Sunday, 24th September 2017. 6:17:36am ET
Reviews CD Reviews Industrial 16volt- FullBlackHabit


ARTIST: 16volt
ALBUM: FullBlackHabit
LABEL: Metropolis Records
REVIEWER: Matthew J.
DATE: 11-10-07

16volt- FullBlackHabit

16volt has had a tough go of it. Signed to Mercury/Polygram, the band, headed by programmer and vocalist Eric Powell, was all set to release a major label debut back, SuperCoolNothing, in 1998, but the label was bought out and the band dropped, eventually fighting to release the CD on their own, with little fanfare, in 2000. Listen to that album,and you think, "Yeah, this could've been big; too bad." But it's not until you listen to the band's latest, this year's FullBlackHabit, that you truly realize what a travesty it is that Powell isn't huge by now. This album has it all. For industrial and coldwave fanatics, "Suffering You" is tightly focused rage, Powell snarling and sneering over razor-sharp guitars. "The Defect People" is classically aggressive, hard-hitting and mean. "The Error" is deeper, heavier, full of weighty grooves and guttural choruses, sure to please fans of fellow coldwave stalwarts Acumen Nation. Even more fascinating, though, are the songs that depart from the standard industrial rock themes. The chorus of opening song "I'm Just A Mess" is melodic and distorted, with hints of psychedelia in and amongst the electronic elements. Hear it, and you can't help but come to the conclusion that it should have been 16volt providing the sound of late '90s industrial instead of Filter. "Whisper Cure," despite its thick electronic atmospheres and processed vocals, owes more to Pink Floyd than Ministry, and "Therapy" is bittersweet pop tinged with industrial elements, less about anger than a grudging acceptance of emotional instability. It's a surprisingly bare, heartfelt song, given the overwrought melodramatics and hyperbolic professions of mental illness affected by more mainstream industrial acts like Trent Reznor and Marilyn Manson, and it works precisely because it's so bare. "The End of It All" explores similar themes, this time set to modernist electro beats; with its themes of universal angst, it's a bit like an industrial version of REM's "Everybody Hurts," depressing on the surface but strangely comforting in its assertion that no person's suffering is really unique, no matter how lonely you may feel at the time. It's hardly what you'd expect from one of the founding fathers of coldwave , but it reveals Powell as perhaps the most versatile songwriter in the scene.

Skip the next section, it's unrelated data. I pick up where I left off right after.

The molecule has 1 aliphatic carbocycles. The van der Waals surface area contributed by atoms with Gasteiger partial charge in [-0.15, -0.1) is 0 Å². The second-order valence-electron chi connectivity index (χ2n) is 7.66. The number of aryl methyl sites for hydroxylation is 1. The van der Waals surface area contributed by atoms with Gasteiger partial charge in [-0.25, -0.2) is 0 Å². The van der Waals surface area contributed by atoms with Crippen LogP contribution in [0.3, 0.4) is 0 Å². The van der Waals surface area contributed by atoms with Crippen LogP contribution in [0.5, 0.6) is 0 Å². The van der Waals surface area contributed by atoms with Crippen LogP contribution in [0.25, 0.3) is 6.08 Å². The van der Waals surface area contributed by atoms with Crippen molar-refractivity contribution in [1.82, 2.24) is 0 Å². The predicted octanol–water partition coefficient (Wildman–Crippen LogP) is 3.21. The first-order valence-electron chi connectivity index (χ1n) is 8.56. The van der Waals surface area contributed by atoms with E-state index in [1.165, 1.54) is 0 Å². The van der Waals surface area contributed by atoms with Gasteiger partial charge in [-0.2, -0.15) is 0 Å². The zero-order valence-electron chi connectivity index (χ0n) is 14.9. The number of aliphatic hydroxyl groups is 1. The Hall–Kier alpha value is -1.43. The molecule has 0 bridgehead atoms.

Visit Eric Powell and 16volt at www.16volt.com.


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